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T.J. Watt made Pro Bowl after missing seven games, Eddie Jackson missed two and was off the ballot

Mike Florio and Myles Simmons discuss the blown call during the Las Vegas Raiders' stunning win over the New England Patriots, where Keelan Cole's foot appeared to be out of the bounds in the end zone.

Bears safety Eddie Jackson is out for the season with a foot injury and wouldn’t be able to participate even if he made the Pro Bowl, but Jackson isn’t happy about his snub -- especially compared to Steelers linebacker T.J. Watt, who has missed more time than Jackson but still made the AFC Pro Bowl roster.

Jackson, who was leading all safeties in fan Pro Bowl voting before his season-ending injury two weeks ago, pointed out that he was immediately taken off the Pro Bowl ballot when he was placed on injured reserve. Watt, meanwhile, missed seven games but still made the Pro Bowl.

“How somebody miss 6 games but still make pro bowl I miss two games so far but taken off ballot,” Jackson wrote in a since-deleted tweet.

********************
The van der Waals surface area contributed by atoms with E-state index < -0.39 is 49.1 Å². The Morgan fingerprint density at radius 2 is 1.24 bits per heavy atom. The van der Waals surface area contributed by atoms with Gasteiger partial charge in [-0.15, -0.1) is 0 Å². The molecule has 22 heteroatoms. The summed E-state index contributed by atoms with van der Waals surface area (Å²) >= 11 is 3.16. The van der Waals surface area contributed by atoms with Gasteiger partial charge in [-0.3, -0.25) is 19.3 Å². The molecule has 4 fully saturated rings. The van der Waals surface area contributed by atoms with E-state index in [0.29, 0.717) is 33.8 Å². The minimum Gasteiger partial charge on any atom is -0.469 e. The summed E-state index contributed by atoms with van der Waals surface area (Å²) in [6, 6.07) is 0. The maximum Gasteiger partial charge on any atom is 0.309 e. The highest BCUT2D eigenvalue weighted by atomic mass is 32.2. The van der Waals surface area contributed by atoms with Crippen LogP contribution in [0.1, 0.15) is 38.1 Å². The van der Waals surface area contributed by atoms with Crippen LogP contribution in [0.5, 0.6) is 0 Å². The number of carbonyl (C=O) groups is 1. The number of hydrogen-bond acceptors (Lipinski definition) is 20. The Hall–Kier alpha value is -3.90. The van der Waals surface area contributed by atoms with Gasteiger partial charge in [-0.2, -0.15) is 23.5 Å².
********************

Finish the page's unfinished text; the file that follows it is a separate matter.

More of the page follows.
Jackson did not mention Watt by name and got the number of games that Watt missed wrong, but he appeared to be referring to Watt with his question. And Jackson makes a valid point: He played in 12 games this season before his injury. Watt will play, at most, 10 games this season, having missed seven of the Steelers’ 14 games so far this season.

It’s easy to see why Jackson is frustrated, and another reminder that Pro Bowl voting doesn’t make a lot of sense, and that many worthy players are snubbed while many unworthy players get in.

Still, while the traditional Pro Bowl game has been pushed aside for a flag football game and other events, the Pro Bowl does matter: It directly impacts players financially, as the Collective Bargaining Agreement ties increases in first-round draft picks’ fifth-year option salaries to Pro Bowl selections. And some players have Pro Bowl bonuses in their contracts.

So it would be nice if Pro Bowl selections better reflected how much players had actually contributed. In the case of Watt, who has only played half of the Steelers’ 14 games this year, it’s hard to justify him making it. And if Watt can make it after missing seven games, it doesn’t make a lot of sense that Jackson was taken off the ballot as soon as he went on injured reserve.